Dr. Gregory House
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Biography for
Dr. Gregory House (Character)
from "House M.D." (2004)

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Dr. Gregory House is a tenured doctor at Princeton-Plainsboro Teaching Hospital. He heads the Department of Diagnostic Medicine, with three fellowship positions taking on the role of understudy. Dr. House has a keen understanding of medicine, with an innate ability to diagnose medical conditions with ease. Socially, however, he has been described as a misanthrope, but this lack of social connectivity is most likely a willing one.

House was born to John -- a Marine Corps pilot -- and Blythe House. While he has stated that he loves his mother, he has tried to avoid both parents due to the overbearing moral compass of his father. He received his undergraduate degree from Johns Hopkins University, and entered into the School of Medicine at Hopkins. Dismissed for cheating on an academic examination, he enrolled at the medical school of the University of Michigan, where he met his future employer, Dr. Lisa Cuddy.

Dr. House is a board-certified diagnostician with a specialty in nephrology and infectious diseases. During his early medical career, he met the future Stacy Warner -- a constitutional lawyer -- in a paintball tournament which pitted doctors versus lawyers. They lived together for five years. During their relationship, House named Stacy to be his medical proxy. This legal consent came into play when House suffered from an idiosyncratic infarction in the right leg that went undiagnosed for 48 hours. This missed diagnosis by his doctors caused muscle death in his quadricep. While in pain, House diagnosed an impending heart attack on himself and went into cardiac arrest, and was clinically dead for 60 seconds.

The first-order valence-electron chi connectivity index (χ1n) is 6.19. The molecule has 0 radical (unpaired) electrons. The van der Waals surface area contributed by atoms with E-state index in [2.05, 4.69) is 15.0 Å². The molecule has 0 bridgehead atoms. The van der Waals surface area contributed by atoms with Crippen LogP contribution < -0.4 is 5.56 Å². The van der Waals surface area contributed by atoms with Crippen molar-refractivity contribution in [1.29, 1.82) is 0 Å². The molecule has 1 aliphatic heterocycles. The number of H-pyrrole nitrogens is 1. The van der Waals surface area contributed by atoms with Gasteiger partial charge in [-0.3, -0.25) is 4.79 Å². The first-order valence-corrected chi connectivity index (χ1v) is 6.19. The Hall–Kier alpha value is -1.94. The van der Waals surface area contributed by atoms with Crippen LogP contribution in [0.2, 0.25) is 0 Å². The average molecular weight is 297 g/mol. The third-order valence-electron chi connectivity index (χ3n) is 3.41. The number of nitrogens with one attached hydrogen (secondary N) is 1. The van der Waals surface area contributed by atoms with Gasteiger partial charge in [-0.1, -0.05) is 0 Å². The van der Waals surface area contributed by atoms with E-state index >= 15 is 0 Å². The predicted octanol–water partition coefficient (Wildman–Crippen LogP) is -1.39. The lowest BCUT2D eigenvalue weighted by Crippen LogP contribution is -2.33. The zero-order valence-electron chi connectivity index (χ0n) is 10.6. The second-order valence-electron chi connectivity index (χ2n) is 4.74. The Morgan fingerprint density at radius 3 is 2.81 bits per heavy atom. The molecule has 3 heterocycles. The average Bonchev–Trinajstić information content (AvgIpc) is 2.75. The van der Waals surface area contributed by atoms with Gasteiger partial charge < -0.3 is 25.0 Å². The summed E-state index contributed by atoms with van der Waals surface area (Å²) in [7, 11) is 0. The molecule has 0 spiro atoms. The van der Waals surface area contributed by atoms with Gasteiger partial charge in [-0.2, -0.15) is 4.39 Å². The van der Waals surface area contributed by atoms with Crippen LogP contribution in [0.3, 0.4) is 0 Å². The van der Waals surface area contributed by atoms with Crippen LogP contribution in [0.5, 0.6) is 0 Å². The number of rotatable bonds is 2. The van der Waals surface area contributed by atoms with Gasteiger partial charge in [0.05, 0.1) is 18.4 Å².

Because of the necrotic tissue in his leg, he requested a bypass, triggering more pain, and requested a chemically induced coma to manage the worst parts of the pain, thus activating Stacy's status as medical proxy. Stacy chose to go with the middle-ground procedure and decided against amputating the dead muscle, causing severe loss of utility in the right leg. After this, House could not forgive her for this decision, and eventually pushed her away, resulting in the demise of their relationship.

Within five years of his initial leg infarction, House hired a medical team of three fellows: Dr. Eric Foreman, a neurologist, Dr. Allison Cameron, an immunologist, and Dr. Robert Chase, an intensivist. Through the actions of his team and himself, he has been responsible for the treatment of patients with unique and apparently idiosyncratic conditions. He is often considered to be rude, with terrible bedside manner (when he does choose to meet his patients), and refuses to follow through with many ethical considerations of his profession.

He has been described as egomaniacal, condescending, and narcissistic, but has shown brief periods of empathy and sympathy for the patient at hand. He has breached hospital protocol to save the life of a critically ill patient, and has often employed criminal tactics of burglary (through the use of his team) to investigate possible environmental illnesses. While one may attribute his misanthropy to his leg injury, Dr. Cuddy has noted that the attitude began long before his injury.

Dr. House's philosophy is simply put in the following manner: "The truth of the human condition is that everyone lies. The only variable is about what." His skepticism in the patient and his medical team has led to the discovery of illnesses. He has been noted to use any means necessary to accomplish the task at hand, even if it means breaching societal standards and ethical protocols. As a result, he has distanced himself from Drs. Chase, Cameron, and Foreman, who left him a few years after their initial fellowship to work in other areas of practice at Princeton-Plainsboro (except for Dr. Foreman, who was hired as head of diagnostic medicine at New York Mercy Hospital, but was terminated for unethical practices).

Nevertheless, he has retained the friendship of Dr. James Wilson, an oncologist. While he has been abusive to Dr. Wilson as well, House has occasionally been truly supportive of his friend, but only in the most dire of times (such as Dr. Wilson's divorce).

He requires a cane for mobility in his right leg (although an experimental treatment did enable use of his leg for a while). Through a bet, it has been established that Dr. House is addicted to Vicodin, a narcotic painkiller. His overuse of the drug has led to legal problems, physical side effects and Dr. Wilson losing his own practice.

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